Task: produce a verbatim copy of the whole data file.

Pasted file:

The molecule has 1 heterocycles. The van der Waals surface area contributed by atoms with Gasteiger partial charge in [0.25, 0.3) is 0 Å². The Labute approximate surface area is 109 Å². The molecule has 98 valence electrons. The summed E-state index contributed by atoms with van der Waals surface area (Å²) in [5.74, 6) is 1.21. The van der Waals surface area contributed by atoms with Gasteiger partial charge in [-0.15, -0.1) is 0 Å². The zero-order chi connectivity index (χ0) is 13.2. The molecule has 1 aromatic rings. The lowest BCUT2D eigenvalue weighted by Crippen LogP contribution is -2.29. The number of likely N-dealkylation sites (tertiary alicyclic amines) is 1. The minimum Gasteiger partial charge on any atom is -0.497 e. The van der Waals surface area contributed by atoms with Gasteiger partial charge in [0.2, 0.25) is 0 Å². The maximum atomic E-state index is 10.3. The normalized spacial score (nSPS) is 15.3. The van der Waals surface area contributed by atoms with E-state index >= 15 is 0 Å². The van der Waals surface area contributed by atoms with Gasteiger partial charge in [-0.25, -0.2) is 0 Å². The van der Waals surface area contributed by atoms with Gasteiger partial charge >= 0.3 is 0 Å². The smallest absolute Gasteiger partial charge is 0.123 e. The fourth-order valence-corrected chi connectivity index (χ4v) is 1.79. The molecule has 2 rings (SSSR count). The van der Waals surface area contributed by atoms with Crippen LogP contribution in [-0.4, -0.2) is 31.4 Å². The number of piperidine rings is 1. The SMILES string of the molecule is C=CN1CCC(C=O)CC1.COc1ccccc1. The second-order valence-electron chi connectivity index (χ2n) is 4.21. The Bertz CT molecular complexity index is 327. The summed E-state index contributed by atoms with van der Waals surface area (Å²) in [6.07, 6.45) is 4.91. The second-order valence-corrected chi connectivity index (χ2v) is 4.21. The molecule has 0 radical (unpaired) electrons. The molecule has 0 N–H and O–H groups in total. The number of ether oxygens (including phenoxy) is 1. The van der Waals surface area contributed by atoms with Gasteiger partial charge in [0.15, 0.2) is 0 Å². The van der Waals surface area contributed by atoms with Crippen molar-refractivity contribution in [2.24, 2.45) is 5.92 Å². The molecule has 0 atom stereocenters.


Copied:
The molecule has 1 heterocycles. The van der Waals surface area contributed by atoms with Gasteiger partial charge in [0.25, 0.3) is 0 Å². The Labute approximate surface area is 109 Å². The molecule has 98 valence electrons. The summed E-state index contributed by atoms with van der Waals surface area (Å²) in [5.74, 6) is 1.21. The van der Waals surface area contributed by atoms with Gasteiger partial charge in [-0.15, -0.1) is 0 Å². The zero-order chi connectivity index (χ0) is 13.2. The molecule has 1 aromatic rings. The lowest BCUT2D eigenvalue weighted by Crippen LogP contribution is -2.29. The number of likely N-dealkylation sites (tertiary alicyclic amines) is 1. The minimum Gasteiger partial charge on any atom is -0.497 e. The van der Waals surface area contributed by atoms with Gasteiger partial charge in [0.2, 0.25) is 0 Å². The maximum atomic E-state index is 10.3. The normalized spacial score (nSPS) is 15.3. The van der Waals surface area contributed by atoms with E-state index >= 15 is 0 Å². The van der Waals surface area contributed by atoms with Gasteiger partial charge in [-0.25, -0.2) is 0 Å². The van der Waals surface area contributed by atoms with Gasteiger partial charge >= 0.3 is 0 Å². The smallest absolute Gasteiger partial charge is 0.123 e. The fourth-order valence-corrected chi connectivity index (χ4v) is 1.79. The molecule has 2 rings (SSSR count). The van der Waals surface area contributed by atoms with Crippen LogP contribution in [-0.4, -0.2) is 31.4 Å². The number of piperidine rings is 1. The SMILES string of the molecule is C=CN1CCC(C=O)CC1.COc1ccccc1. The second-order valence-electron chi connectivity index (χ2n) is 4.21. The Bertz CT molecular complexity index is 327. The summed E-state index contributed by atoms with van der Waals surface area (Å²) in [6.07, 6.45) is 4.91. The second-order valence-corrected chi connectivity index (χ2v) is 4.21. The molecule has 0 radical (unpaired) electrons. The molecule has 0 N–H and O–H groups in total. The number of ether oxygens (including phenoxy) is 1. The van der Waals surface area contributed by atoms with Gasteiger partial charge in [0.15, 0.2) is 0 Å². The van der Waals surface area contributed by atoms with Crippen molar-refractivity contribution in [2.24, 2.45) is 5.92 Å². The molecule has 0 atom stereocenters.